4 Signs that There’s Malware Hiding on Your Work Computer

Portrait of shocked and surprised IT manager realizing there is malware hiding on the work computer

Having a proactive plan to deal with malware can minimize the impact

Malware comes from everywhere. You can pick it up from files, websites, interesting PDFs and so much more. Everyone is subject to a little malware and it’s understood that professionals who must access the internet for work will inevitably get some kind of malware on their work computers. That’s just the world we live in now, and businesses have long since adapted to the idea of Backup Recovery when cybersecurity is never 100%.

But as a professional living your day-to-day, it’s also important to know how to identify malware when you pick it up. Unlike when the trend started back in the 90s, modern malware is pretty darn sneaky. It doesn’t cover your screen in ads anymore or obviously open and close programs. Instead, it eats your processor speed and steals your data in the background. Sometimes for months before you realize.

Today, we’re here to share four of the most tell-tale signs that there’s malware hiding on your work computer and it’s time to do a little BDR with a fresh operating system.

 

Unusually Slow Performance with Offline Programs

Internet speed ebbs and flows, even in the most high-speed office or the quietest residential neighborhood. You may expect the occasional slow performance due to internet speeds (or you may not) but slow offline programs are a completely different story.

You know your computer. You know how fast it can handle the offline programs you use regularly. Things that don’t need the internet like a simple calculator, word processor, or image editor. If you’re getting serious lag and latency when you should have your computer’s whole processing power to yourself, this can indicate that you’re sharing power with malware.

A malware program may be able to hide its install location or running processes. But it can’t hide the resources it uses up.

 

Unseen Programs that “Refuse to Close” When You Reboot

When you reboot your computer, Windows will tell you if there’s a program that didn’t close out smoothly with the ShutDown command. Often, this is just a Chrome browser you didn’t fully close. But sometimes, it’s a surprise. Your computer may tell you that Internet Explorer or Microsoft Edge are still running when you never use those programs. It might tell you something called xvb55t is running and won’t close, and that is a definite tip-off.

If something is opening programs invisibly on your computer and won’t close when you shut down… that’s malware. No two ways about it. And it’s time to fully wipe your system, because it’s hidden deep.

 

Your Web Extensions Aren’t Working as Expected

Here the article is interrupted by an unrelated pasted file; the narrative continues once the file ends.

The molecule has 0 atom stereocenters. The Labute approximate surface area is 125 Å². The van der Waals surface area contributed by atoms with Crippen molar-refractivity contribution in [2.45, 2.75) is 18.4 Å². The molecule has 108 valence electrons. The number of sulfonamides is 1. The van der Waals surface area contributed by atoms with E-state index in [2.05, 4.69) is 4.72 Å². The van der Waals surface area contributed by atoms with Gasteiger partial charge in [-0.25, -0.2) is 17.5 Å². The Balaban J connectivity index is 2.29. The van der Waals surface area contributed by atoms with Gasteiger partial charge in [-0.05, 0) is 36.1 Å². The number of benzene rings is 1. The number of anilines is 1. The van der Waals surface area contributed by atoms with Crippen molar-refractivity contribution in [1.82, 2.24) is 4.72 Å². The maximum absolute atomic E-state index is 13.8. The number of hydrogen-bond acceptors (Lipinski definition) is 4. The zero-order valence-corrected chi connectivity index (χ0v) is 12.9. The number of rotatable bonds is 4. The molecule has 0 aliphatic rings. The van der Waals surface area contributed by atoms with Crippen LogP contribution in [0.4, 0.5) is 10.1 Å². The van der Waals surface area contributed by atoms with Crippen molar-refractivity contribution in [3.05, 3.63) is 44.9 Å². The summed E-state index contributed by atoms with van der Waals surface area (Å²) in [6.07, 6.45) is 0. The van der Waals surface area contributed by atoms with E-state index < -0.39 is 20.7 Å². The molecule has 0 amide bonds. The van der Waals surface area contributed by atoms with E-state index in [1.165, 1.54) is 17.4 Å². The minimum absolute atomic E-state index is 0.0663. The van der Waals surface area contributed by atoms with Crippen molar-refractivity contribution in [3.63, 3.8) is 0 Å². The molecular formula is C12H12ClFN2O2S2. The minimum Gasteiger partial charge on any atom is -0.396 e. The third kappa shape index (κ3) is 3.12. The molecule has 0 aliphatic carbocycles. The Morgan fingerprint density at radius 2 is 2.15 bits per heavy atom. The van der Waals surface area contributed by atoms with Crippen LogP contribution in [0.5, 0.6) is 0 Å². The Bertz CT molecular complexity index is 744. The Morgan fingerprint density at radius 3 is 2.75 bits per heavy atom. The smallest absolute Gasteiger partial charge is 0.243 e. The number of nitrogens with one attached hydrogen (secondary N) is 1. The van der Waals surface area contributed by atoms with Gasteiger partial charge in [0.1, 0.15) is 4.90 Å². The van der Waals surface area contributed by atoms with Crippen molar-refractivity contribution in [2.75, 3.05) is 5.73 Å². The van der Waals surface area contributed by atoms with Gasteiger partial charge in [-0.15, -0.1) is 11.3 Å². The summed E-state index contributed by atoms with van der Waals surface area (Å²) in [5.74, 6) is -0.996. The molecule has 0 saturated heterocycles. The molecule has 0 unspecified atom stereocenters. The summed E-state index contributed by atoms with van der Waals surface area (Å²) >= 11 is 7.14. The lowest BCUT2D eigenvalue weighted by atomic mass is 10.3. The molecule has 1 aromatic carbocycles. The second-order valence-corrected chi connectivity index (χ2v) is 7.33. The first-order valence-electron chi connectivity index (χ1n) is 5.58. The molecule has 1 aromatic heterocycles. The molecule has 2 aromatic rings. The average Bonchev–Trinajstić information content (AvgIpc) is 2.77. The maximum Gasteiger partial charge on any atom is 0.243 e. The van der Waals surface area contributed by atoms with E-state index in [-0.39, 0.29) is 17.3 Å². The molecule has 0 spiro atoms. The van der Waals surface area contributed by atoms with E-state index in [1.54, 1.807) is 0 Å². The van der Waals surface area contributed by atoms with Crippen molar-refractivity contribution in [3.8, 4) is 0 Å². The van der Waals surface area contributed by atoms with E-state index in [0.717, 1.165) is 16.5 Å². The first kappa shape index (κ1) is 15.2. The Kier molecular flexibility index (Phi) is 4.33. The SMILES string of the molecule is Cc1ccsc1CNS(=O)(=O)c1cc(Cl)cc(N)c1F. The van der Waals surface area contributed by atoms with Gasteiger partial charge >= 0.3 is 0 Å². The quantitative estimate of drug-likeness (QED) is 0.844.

So often, web extensions are the cause or target of a malware attack. Most modern professionals run with some kind of ad blocker on. If you use Adblock plus, for example, it tends to pop open an extra tab nearly every time you open a new browser window. Especially from a new or recently cache-cleared device. If that browser window stops popping open, or if any of your other extensions start acting in an unusual or suspicious fashion, malware is often the cause.

You may want to clear your caches, prune your unused extensions, and possibly recover the entire computer to make sure no malware files have been hidden on your computer.

 

After a Scan/Clean/Reboot, You Still Scan Trackers

If you have a manual scanning program like CCleaner or something similar and you suspect there’s malware on your computer, there’s one sure way to check just how virulent that malware really is.

Start with a scan-clean cycle. Scan for trackers and junk and clear them. These could be anything and are often just clearing your temp files of web-junk that could be slowing you down. Reboot your computer, then do another scan. Find new trackers? Find new junk? There’s malware adding malicious crud to your computer as soon as it gets a chance. Also, watch your scanned-for and threat-eliminated results. If the scanner says 1 tracker was found, but it eliminated 3 trackers by the end-report, those trackers were added while the sweep-and-clear was ongoing.

You not only have malware, you have seriously aggressive malware and BDR is the best option.

Find malware on your computer? Have a really intense suspicion that there’s malware lurking? Now is the time to use your company’s backup recovery plan or get in touch with your IT help desk for guidance on how to fully wipe and safely restore your work computer. For more cybersecurity, backup recovery, and malware protection insights, contact us today!

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